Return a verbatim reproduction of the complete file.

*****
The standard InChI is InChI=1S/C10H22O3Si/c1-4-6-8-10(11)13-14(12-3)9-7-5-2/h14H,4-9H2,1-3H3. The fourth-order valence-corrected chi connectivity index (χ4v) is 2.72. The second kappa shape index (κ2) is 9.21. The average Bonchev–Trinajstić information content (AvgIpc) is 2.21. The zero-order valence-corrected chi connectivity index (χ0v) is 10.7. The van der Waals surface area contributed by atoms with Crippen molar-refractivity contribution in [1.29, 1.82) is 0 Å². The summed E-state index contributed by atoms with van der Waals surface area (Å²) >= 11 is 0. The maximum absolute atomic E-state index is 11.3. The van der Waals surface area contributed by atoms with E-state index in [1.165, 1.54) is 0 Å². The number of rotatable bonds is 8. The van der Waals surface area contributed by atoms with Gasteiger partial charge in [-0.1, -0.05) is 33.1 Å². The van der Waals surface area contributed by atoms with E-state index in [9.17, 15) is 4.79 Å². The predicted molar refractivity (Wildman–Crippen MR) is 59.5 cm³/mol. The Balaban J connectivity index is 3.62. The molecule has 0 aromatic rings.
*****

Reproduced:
The standard InChI is InChI=1S/C10H22O3Si/c1-4-6-8-10(11)13-14(12-3)9-7-5-2/h14H,4-9H2,1-3H3. The fourth-order valence-corrected chi connectivity index (χ4v) is 2.72. The second kappa shape index (κ2) is 9.21. The average Bonchev–Trinajstić information content (AvgIpc) is 2.21. The zero-order valence-corrected chi connectivity index (χ0v) is 10.7. The van der Waals surface area contributed by atoms with Crippen molar-refractivity contribution in [1.29, 1.82) is 0 Å². The summed E-state index contributed by atoms with van der Waals surface area (Å²) >= 11 is 0. The maximum absolute atomic E-state index is 11.3. The van der Waals surface area contributed by atoms with E-state index in [1.165, 1.54) is 0 Å². The number of rotatable bonds is 8. The van der Waals surface area contributed by atoms with Gasteiger partial charge in [-0.1, -0.05) is 33.1 Å². The van der Waals surface area contributed by atoms with E-state index in [9.17, 15) is 4.79 Å². The predicted molar refractivity (Wildman–Crippen MR) is 59.5 cm³/mol. The Balaban J connectivity index is 3.62. The molecule has 0 aromatic rings.